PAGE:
The Lifetime Risk of Spousal Nursing Home Use and its Economic Impact on the Community-Dwelling Spouse
A single person in a nursing home is relatively well-protected financially from nursing home expenses because Medicaid covers these once assets are depleted. Couples, however, are less well protected, because the high cost of nursing homes rapidly depletes household assets, possibly impoverishing the spouse living in the community, despite Medicaid provisions that shield spousal assets up to some threshold. In this paper, we estimate the lifetime risk that one spouse will reside in the community while the other resides in a nursing home, and the distribution of the accumulated number of days spent in a nursing home and costs. We use data from the longitudinal Health and Retirement Study and follow individuals and their spouses from age 70 to death. We also examine how spousal nursing home use affects families’ financial outcomes and to what extent Social Security income protects the community-residing spouse from the adverse effects of spousal nursing home use. We find that a 70- to 74-year-old married person who lives in the community faces a 34.3% chance that his or her spouse would move to a nursing home before death. When they do, spouses spend about nine months, on average, in nursing homes, and the average out-of-pocket cost is about $19,800 (2019 dollars). We find that spousal nursing home use significantly decreases households’ assets and increases the risk of further impoverishment. While Social Security income has an overall positive impact on families’ financial outcomes, it does not mitigate the financial effects of spousal nursing home use.
- Households face considerable risk that one spouse moves to a nursing home while the other remains in the community.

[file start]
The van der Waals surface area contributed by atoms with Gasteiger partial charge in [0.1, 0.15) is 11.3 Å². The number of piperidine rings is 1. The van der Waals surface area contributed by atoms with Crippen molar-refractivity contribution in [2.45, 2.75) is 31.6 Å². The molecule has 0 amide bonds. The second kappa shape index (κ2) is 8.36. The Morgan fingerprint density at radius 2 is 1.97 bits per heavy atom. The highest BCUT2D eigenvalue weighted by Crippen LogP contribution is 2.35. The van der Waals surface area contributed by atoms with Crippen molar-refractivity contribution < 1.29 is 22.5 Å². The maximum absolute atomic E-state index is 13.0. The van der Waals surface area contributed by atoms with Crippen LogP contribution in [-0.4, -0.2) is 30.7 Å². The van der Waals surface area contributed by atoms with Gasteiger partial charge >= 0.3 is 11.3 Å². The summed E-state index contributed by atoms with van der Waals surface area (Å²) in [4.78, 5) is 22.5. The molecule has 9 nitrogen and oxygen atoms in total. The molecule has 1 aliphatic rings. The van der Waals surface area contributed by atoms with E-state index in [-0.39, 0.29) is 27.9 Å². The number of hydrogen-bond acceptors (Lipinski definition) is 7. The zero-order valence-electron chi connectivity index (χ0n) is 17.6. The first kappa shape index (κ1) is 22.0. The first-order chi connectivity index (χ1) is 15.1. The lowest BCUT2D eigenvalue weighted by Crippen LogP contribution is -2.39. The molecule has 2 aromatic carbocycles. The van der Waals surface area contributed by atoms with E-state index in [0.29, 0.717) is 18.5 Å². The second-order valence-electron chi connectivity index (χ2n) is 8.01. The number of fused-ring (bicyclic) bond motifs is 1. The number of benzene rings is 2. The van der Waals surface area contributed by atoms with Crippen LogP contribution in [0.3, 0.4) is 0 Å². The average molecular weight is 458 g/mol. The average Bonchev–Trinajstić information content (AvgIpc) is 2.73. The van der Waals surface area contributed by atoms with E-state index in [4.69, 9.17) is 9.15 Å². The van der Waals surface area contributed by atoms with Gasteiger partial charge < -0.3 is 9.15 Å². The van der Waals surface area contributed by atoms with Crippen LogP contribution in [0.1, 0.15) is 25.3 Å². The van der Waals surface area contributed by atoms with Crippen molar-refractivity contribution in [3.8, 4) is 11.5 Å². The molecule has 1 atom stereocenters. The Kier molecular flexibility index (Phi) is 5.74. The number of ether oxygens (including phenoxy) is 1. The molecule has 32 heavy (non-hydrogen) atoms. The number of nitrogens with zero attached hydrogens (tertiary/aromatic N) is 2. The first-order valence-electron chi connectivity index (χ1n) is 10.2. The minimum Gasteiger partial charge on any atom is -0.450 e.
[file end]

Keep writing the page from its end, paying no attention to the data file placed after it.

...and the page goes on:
- For married persons ages 70 to 74 this risk is 34.3%; should this happen, the average cumulative duration of spousal nursing home stays is about nine months and the associated average out-of-pocket cost is about $19,800.
- This risk varies by demographic characteristics, but it is sizeable for all.
- Long spousal nursing home stays of 100 days or more tend to be associated with large increases in out-of-pocket expenditures on nursing home care, fast depletion of assets and, thus, increased risk of poverty.
- While Social Security benefits generally reduce poverty at older ages, it does not protect families from the adverse effects of spousal nursing home use.
Hudomiet, Péter, Michael D. Hurd, and Susann Rohwedder. 2021. “The Lifetime Risk of Spousal Nursing Home Use and Its Economic Impact on the Community-Dwelling Spouse.” Ann Arbor, MI. University of Michigan Retirement and Disability Research Center (MRDRC) Working Paper; MRDRC WP 2021-433. https://mrdrc.isr.umich.edu/publications/papers/pdf/wp433.pdf
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- UM21-12: The Lifetime Risk of Spousal Nursing Home Use and its Economic Impact on the Community-Dwelling Spouse
Paper IDWP 2021-433